The Battle over Marriage Equality Goes Global

Written by | Lifestyle

gay sunrise

Bishops in Australia and England fight marriage equality, but there’s good news in Norway.


The New South Wales Anti-Discrimination Board announced that Australia’s same-sex marriage bill has a loophole that can permit local bakers and florists to deny gay couples service based on religious principles. This was cheered by the Australian Catholic Bishops Conference, who has also advocated for religious schools to hire only individuals who believe exclusively in heterosexual marriage.


Bishops in the Church of England have decided to hold to their traditional teaching that marriage is only between a man and a woman. Peter Sanlon, Vicar of St. Mark’s Church in Tunbridge Wells warned against “watering down” the church’s position on homosexuality in an interview with The Daily Telegraph.

North Dakota

North Dakota continues to use language indicating one man and one woman on marriage licenses, and their Republican-led state Senate (by a vote of 15 to 31) rejected a measure to change state law to reflect the U.S. Supreme Court decision legalizing marriage equality.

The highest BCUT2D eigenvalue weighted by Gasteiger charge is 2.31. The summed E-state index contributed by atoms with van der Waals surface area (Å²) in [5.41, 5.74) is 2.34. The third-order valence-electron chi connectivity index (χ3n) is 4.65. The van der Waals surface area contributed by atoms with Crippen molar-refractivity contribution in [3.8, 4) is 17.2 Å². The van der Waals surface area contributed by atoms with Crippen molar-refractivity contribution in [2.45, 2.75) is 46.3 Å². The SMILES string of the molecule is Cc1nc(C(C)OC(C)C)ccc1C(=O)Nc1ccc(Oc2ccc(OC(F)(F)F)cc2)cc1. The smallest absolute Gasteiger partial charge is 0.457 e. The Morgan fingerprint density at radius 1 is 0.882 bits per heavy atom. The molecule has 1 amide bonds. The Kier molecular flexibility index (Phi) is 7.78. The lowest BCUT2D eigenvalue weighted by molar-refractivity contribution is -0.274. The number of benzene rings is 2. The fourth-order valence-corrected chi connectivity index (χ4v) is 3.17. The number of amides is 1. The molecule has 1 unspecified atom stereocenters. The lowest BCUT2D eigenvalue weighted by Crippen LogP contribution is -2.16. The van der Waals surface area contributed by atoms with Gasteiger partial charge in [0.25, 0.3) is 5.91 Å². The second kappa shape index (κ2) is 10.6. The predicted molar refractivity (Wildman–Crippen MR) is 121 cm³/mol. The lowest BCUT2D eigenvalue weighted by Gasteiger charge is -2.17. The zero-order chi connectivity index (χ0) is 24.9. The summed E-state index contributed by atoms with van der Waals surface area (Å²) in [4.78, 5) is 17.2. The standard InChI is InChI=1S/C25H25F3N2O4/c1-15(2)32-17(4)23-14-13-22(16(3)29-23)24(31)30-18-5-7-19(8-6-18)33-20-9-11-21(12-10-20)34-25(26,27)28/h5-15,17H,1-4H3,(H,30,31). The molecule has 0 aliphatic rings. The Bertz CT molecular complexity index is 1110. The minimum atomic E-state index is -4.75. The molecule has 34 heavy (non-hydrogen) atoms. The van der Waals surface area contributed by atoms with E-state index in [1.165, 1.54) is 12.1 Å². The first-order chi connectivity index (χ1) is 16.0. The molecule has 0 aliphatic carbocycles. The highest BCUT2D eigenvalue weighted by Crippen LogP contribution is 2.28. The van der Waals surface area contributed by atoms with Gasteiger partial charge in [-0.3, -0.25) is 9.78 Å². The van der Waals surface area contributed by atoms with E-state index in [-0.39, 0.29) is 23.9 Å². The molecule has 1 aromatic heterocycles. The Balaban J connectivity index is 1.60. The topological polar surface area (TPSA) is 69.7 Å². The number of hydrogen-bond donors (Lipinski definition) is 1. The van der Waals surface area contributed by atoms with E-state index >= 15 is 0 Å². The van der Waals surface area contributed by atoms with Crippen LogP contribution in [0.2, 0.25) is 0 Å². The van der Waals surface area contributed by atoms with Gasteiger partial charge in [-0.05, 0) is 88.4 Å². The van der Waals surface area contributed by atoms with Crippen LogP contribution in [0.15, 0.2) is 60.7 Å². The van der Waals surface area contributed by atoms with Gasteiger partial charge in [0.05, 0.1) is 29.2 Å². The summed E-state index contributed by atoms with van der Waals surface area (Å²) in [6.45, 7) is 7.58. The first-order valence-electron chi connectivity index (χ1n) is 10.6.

Norway was the sixth country in the world to legalize same sex marriage; it’s taken a while for its churches to catch up. Now, the Lutheran Church in Norway has voted to enable pastors to conduct same-sex marriages. Moments after the vote, Kjell Frølich Benjaminsen and Erik Skjelnæs became the first same-sex couple in the nation to officially have a Church-sanctioned wedding ceremony. They’ve been legally married for 36 years.

Last modified: July 27, 2017